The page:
The Soviet Union is expected to deploy an additional 60 to 110 SS20 medium-range nuclear missiles, based on the construction of new launching sites, Assistant Secretary of State Richard Burt said today.

Burt, briefing reporters after a meeting of NATO's Special Consultative Group, which reviews U.S.-Soviet negotiations on medium-range nuclear weapons, declined to predict over what period the new SS20s would be deployed.

"We are entering a negotiating period. I think it is dangerous to speculate," Burt said, referring to the talks in Geneva in January between Secretary of State George P. Shultz and Soviet Foreign Minister Andrei Gromyko on resuming nuclear arms control negotiations.

"It is possible at this stage to suggest that the ultimate number of SS20 deployments, based on what we know about new base construction, is likely to range between 450 and 500," he said.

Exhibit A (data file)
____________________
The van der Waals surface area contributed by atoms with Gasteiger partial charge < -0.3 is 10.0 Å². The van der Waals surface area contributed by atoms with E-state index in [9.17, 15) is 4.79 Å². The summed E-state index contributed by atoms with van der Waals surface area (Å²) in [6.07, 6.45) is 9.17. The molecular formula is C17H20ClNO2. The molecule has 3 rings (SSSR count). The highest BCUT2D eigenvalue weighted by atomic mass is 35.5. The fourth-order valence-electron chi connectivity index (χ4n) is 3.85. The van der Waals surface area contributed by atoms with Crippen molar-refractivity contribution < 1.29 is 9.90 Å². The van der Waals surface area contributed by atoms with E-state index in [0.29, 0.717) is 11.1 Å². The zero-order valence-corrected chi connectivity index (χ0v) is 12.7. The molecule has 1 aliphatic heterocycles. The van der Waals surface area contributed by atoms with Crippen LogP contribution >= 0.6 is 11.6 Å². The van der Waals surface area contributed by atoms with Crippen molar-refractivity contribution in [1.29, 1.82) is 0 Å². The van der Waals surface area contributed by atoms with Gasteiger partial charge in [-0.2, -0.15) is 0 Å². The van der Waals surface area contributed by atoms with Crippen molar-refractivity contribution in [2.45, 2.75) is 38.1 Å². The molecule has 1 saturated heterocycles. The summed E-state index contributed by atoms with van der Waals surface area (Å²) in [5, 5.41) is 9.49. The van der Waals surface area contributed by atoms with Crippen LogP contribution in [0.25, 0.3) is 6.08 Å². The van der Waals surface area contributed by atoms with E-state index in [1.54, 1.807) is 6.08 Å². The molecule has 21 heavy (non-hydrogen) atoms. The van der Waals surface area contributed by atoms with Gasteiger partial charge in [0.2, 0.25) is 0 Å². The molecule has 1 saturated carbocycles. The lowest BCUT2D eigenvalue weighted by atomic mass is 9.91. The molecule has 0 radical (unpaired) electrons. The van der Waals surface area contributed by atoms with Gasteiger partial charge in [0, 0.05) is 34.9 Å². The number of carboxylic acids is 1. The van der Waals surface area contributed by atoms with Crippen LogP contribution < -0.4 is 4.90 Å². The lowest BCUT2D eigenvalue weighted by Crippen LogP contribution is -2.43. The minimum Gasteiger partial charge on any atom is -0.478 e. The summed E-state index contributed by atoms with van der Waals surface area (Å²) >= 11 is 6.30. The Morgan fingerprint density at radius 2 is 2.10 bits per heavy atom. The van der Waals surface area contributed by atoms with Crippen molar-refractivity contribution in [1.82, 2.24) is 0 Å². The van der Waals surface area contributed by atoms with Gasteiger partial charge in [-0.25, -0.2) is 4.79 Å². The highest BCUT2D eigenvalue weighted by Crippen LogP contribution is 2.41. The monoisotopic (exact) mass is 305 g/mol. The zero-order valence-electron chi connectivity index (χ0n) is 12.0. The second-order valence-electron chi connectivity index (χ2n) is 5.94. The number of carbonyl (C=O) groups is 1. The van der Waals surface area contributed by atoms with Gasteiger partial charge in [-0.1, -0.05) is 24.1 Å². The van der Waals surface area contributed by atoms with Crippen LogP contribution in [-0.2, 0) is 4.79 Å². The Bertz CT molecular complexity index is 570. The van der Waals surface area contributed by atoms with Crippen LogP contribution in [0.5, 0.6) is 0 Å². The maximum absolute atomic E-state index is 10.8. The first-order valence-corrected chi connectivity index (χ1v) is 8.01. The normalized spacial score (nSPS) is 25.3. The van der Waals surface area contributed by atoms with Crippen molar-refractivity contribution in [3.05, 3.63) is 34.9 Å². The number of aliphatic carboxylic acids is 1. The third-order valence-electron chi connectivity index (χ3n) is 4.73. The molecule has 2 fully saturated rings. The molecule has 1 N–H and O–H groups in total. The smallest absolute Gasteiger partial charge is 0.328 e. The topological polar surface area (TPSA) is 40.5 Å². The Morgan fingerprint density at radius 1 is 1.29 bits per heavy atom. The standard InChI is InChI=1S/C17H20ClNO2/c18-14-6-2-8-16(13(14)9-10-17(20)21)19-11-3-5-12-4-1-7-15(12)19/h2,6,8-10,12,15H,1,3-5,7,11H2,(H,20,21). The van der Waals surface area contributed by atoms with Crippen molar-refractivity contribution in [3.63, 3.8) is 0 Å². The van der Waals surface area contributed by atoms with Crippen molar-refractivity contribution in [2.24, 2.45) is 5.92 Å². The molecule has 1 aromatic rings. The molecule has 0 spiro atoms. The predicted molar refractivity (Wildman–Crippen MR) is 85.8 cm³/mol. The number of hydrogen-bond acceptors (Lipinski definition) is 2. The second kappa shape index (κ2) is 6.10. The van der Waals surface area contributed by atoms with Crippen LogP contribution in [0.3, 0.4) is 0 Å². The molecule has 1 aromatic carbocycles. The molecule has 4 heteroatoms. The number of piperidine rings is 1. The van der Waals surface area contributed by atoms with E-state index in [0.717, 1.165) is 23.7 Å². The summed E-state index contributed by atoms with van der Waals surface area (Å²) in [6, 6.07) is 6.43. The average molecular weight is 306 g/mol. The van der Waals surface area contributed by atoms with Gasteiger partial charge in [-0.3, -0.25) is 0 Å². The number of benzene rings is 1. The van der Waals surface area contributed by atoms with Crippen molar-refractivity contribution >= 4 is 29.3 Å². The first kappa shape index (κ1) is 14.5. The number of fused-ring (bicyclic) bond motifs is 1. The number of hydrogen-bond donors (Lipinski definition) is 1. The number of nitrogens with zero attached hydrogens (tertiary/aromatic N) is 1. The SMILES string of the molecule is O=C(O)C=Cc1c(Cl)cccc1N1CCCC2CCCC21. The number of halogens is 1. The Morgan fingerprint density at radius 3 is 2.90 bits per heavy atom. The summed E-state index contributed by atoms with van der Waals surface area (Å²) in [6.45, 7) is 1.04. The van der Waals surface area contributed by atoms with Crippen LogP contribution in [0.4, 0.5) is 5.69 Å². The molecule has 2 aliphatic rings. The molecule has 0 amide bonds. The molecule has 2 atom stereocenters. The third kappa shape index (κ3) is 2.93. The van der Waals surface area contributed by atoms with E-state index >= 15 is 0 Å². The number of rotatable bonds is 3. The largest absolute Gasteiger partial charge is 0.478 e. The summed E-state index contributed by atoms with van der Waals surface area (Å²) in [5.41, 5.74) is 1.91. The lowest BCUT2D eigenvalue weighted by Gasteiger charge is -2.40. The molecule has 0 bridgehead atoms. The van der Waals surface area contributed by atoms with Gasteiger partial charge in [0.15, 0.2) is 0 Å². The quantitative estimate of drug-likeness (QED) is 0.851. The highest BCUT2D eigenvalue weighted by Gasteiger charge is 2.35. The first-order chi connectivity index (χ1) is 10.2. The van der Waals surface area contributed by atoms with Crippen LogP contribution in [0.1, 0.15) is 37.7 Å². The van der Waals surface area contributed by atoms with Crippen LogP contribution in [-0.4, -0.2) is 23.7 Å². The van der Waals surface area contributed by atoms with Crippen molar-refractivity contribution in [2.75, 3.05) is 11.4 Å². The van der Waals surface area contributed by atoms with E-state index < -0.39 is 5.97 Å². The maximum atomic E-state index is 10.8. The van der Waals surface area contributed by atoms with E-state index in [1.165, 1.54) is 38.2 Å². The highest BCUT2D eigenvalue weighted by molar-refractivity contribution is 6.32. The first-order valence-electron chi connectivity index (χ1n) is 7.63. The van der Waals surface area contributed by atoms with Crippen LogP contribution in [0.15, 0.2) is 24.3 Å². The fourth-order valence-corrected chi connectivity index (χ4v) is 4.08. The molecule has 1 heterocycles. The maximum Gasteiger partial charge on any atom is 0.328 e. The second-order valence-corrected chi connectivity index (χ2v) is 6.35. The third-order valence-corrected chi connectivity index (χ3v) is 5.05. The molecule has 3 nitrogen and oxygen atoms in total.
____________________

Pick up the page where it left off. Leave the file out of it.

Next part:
The growing number of SS20s, each carrying three nuclear warheads, was one reason NATO decided in 1979 to deploy new cruise and Pershing II medium-range missiles in Western Europe. The number of SS20s reportedly deployed had remained stable this year at 378. But Defense Secretary Caspar W. Weinberger announced earlier this month that the number had increased to 387. He also said the Soviets had increased Soviet production efforts to enlarge their SS20 force.

The number of SS20s is watched closely by NATO officials, in part because one member, the Netherlands, said last June that it would deploy its share of 48 cruise missiles only if the number of SS20s had increased from 378 as of Nov. 1, 1985, when it will make a final decision on the question.

Burt also indicated that the U.S. negotiating strategy for Geneva was still under discussion. "To the extent that we could today, we tried to explain our perspective on these meetings in Geneva and listen to the views of our allies," he said. He promised the "closest possible consultation" with Western European governments if the Geneva talks produce further negotiations.